Roleplay NOT Rollplay

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Roleplay NOT Rollplay

Post  Malakiel on Thu Oct 20, 2011 7:05 pm

This is probably rutine for most players and storytellers alike, still its important to reinforce this idea to purge the opposite one.

Some so called roleplaying games or RPG as The Legend of Zelda, Knights of the Old Republic, World of Warcraft and Final Fantasy, among others allows the player to become a character inside a fictious world, some of these even permit the player to make choices, which affects your character's personality and fate, some are just limited to push buttons and kill stuff that just happends to pass by.

Roleplaying games as defined by White Wolf publishing inside The World of Darkness take this concept to a whole new level. Making choices that transform your character, or performing as you were your character, its not a complement to the game but the main stuff of it. In Vampire: The Masquerade all players MUST play and describe their character's action as close as possible to the concept of that character. From the gestures and the body language, to the words that she actually spoke, all got to be part and an extension of your characters Nature, Demeanor, Concept, Clan and being a Vampire of course.

This game puts limitations that are necesary to play the game itself, such as rules, disciplines to have 5 levels and each to have a name to label it, health bar have penalties related to how injured is your character and so on, that its important to comunicate between players (outside the game context) and to the storyteller how are things going as fair and transparent as possible. This doesn't mean however, that vampires trigger their powers to activate them, or that they spend blood points, neither that they are in "-2" because of the injuries they hold.

For simplicity, combat scenes will have some comments to declare what disciplines are active (i.e. Celerity) at the given round, or to attack and parry, since I comprehend that its not fair to ask for detailed descriptions of a sword swing technique since players simply can't know everything that her character know, still its important to make your  descriptions interesting enought rather than just a collection of acronisms and rules calls with disciplines activations.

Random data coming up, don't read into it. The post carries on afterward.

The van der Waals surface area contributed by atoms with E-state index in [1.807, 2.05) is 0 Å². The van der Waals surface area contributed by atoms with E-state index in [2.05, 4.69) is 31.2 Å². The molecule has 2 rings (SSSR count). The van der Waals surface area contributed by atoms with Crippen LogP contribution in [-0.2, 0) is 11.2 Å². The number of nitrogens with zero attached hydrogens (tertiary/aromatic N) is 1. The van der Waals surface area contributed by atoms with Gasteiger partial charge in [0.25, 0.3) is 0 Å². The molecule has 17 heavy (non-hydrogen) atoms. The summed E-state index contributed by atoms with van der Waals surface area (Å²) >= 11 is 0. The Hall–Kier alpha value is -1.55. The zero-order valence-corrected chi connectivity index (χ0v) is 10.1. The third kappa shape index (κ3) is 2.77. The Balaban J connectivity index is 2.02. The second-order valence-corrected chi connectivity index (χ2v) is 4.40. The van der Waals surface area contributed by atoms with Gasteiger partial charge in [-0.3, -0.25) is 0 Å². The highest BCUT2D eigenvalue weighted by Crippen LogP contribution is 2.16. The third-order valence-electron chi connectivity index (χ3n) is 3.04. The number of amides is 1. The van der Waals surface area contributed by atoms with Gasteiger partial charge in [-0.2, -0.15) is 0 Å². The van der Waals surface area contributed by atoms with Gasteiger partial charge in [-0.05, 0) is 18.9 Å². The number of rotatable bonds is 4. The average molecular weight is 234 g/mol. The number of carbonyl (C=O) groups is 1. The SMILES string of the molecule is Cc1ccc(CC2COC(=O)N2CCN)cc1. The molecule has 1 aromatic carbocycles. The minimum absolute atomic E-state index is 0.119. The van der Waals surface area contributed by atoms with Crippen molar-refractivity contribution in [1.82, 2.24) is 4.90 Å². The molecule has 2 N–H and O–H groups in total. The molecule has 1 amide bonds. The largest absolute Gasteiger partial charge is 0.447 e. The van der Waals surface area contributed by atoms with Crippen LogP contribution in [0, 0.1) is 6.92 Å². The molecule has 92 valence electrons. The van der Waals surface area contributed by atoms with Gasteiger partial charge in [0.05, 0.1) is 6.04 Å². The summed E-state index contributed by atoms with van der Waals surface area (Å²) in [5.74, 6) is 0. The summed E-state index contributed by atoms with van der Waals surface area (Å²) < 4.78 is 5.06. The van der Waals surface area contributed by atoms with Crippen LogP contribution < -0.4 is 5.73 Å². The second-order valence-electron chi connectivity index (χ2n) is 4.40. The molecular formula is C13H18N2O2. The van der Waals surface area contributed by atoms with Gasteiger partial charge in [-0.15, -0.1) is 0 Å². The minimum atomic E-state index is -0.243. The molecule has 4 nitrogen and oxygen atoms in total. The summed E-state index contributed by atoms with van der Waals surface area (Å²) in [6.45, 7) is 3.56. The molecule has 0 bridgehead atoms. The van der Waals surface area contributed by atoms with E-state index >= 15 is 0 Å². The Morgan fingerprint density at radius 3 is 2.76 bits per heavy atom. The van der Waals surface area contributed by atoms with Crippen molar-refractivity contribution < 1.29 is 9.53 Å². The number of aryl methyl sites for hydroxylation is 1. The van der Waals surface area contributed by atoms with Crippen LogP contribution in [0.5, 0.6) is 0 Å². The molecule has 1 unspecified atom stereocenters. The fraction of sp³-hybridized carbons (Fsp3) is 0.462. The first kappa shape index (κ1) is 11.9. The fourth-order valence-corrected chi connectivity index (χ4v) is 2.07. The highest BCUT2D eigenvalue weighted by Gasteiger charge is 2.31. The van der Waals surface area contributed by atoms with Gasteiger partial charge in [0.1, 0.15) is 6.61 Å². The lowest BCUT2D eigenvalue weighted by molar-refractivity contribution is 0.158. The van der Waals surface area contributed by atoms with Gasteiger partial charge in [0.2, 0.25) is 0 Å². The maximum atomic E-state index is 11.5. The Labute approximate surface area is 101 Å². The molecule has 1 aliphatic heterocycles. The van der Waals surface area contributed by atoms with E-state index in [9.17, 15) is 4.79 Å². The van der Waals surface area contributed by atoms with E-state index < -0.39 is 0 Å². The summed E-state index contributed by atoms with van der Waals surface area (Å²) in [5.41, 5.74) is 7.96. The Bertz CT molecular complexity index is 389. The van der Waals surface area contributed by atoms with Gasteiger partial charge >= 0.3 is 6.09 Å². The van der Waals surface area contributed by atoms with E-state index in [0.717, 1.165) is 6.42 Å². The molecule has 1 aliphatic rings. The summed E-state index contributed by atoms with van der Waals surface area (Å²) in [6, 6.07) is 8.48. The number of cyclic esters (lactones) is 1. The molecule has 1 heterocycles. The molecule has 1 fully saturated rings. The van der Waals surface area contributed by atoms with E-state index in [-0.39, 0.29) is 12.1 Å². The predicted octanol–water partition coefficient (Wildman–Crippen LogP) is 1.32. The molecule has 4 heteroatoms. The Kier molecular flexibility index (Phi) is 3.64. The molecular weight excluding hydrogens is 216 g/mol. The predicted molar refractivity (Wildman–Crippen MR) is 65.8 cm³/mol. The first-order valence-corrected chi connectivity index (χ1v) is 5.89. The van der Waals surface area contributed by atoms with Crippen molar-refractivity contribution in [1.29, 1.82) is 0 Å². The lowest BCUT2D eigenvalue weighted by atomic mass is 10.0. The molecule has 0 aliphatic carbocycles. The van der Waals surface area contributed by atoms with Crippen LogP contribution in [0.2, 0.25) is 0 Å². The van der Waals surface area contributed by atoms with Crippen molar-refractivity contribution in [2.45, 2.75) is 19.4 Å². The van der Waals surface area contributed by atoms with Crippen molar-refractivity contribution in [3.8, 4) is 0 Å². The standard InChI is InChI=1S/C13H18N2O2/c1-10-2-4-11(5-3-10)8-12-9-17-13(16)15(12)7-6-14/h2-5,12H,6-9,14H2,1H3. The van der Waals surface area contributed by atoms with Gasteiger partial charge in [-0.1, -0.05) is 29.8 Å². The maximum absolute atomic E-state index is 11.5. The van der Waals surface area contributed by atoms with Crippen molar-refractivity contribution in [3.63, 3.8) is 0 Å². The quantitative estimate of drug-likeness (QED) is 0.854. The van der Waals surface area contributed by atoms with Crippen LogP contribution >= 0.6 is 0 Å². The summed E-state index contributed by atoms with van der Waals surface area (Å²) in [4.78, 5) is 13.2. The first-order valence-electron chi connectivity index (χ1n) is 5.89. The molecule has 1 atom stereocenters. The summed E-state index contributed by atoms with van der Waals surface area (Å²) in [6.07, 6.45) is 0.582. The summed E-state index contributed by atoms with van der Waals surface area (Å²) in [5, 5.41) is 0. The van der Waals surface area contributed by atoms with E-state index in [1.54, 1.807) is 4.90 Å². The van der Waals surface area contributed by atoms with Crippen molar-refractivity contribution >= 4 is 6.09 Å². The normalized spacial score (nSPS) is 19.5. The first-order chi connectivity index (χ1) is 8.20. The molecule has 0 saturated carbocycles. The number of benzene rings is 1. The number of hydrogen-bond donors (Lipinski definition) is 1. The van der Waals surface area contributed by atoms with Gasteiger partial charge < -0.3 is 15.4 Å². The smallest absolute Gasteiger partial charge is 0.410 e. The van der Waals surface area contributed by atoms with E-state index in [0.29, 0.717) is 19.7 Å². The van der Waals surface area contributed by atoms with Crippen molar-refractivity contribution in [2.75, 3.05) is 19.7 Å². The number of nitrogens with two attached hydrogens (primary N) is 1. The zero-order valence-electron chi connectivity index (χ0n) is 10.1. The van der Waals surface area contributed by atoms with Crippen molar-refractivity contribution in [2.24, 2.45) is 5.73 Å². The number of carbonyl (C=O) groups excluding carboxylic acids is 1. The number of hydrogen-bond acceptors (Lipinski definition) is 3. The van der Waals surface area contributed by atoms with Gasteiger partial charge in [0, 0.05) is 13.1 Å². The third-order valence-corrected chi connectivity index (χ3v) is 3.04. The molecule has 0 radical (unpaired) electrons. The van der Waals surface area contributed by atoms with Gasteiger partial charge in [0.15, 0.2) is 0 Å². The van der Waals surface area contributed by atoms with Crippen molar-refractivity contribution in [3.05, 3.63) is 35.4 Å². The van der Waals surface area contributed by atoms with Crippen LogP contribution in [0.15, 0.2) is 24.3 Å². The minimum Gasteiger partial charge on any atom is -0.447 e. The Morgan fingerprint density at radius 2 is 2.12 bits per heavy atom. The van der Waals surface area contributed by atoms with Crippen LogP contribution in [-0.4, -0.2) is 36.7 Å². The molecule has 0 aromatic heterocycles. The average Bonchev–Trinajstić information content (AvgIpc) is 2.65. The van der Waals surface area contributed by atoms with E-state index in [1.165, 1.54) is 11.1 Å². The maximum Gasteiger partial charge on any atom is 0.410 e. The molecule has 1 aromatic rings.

Out-of-combat scenes however are very different, each discipline or action taken by the character must be declared properly from the point of view of the character in the current context she is playing in, sometimes, some players like to answer as quick as possible, excited by the next post to come, sometimes they are just lazy to explain and describe their characters actions as needed, in either case DON'T (if you are expecting the game to continue), take your time to think what would your character do at any give situation and try to play the role as good as you can, I'm sure you will find alot of fun in it, if you're not this game probably isn't the best option for you.

When the player is the one talking, if you really have to, it is mandatory to note it writting down "Note out of character:" or "OOC:" followed by the comment you urgently need to speak up. This is permited but please try not to do it often.
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Malakiel
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